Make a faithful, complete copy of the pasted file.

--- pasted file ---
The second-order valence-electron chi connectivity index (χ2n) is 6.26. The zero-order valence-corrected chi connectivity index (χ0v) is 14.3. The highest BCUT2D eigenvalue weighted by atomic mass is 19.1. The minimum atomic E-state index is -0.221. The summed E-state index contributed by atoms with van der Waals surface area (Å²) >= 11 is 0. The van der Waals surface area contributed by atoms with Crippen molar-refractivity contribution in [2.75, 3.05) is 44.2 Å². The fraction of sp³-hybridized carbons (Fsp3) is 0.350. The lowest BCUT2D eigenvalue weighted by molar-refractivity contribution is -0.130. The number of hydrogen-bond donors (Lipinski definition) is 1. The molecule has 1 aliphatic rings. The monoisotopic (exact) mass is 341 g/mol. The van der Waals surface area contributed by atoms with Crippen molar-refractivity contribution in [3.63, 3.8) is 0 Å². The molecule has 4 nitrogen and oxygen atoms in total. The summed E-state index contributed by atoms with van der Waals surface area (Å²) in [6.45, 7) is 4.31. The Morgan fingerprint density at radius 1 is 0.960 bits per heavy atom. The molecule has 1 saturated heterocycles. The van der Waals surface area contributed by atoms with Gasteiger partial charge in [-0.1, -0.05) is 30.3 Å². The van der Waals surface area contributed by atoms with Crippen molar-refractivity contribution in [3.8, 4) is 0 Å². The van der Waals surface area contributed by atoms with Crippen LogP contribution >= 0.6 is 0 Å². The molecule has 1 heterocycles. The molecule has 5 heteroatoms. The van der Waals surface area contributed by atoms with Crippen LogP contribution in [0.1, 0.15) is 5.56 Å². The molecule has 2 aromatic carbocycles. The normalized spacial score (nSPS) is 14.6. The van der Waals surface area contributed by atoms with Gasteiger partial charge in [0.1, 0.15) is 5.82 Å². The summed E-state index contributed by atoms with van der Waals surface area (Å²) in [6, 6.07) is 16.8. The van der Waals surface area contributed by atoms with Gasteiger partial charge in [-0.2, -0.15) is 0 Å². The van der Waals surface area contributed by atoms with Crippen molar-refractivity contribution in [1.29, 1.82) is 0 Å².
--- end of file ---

The second-order valence-electron chi connectivity index (χ2n) is 6.26. The zero-order valence-corrected chi connectivity index (χ0v) is 14.3. The highest BCUT2D eigenvalue weighted by atomic mass is 19.1. The minimum atomic E-state index is -0.221. The summed E-state index contributed by atoms with van der Waals surface area (Å²) >= 11 is 0. The van der Waals surface area contributed by atoms with Crippen molar-refractivity contribution in [2.75, 3.05) is 44.2 Å². The fraction of sp³-hybridized carbons (Fsp3) is 0.350. The lowest BCUT2D eigenvalue weighted by molar-refractivity contribution is -0.130. The number of hydrogen-bond donors (Lipinski definition) is 1. The molecule has 1 aliphatic rings. The monoisotopic (exact) mass is 341 g/mol. The van der Waals surface area contributed by atoms with Crippen molar-refractivity contribution in [3.63, 3.8) is 0 Å². The molecule has 4 nitrogen and oxygen atoms in total. The summed E-state index contributed by atoms with van der Waals surface area (Å²) in [6.45, 7) is 4.31. The Morgan fingerprint density at radius 1 is 0.960 bits per heavy atom. The molecule has 1 saturated heterocycles. The van der Waals surface area contributed by atoms with Gasteiger partial charge in [-0.1, -0.05) is 30.3 Å². The van der Waals surface area contributed by atoms with Crippen molar-refractivity contribution in [3.8, 4) is 0 Å². The van der Waals surface area contributed by atoms with Crippen LogP contribution >= 0.6 is 0 Å². The molecule has 1 heterocycles. The molecule has 5 heteroatoms. The van der Waals surface area contributed by atoms with Crippen LogP contribution in [0.1, 0.15) is 5.56 Å². The molecule has 2 aromatic carbocycles. The normalized spacial score (nSPS) is 14.6. The van der Waals surface area contributed by atoms with Gasteiger partial charge in [0.1, 0.15) is 5.82 Å². The summed E-state index contributed by atoms with van der Waals surface area (Å²) in [6, 6.07) is 16.8. The van der Waals surface area contributed by atoms with Gasteiger partial charge in [-0.2, -0.15) is 0 Å². The van der Waals surface area contributed by atoms with Crippen molar-refractivity contribution in [1.29, 1.82) is 0 Å².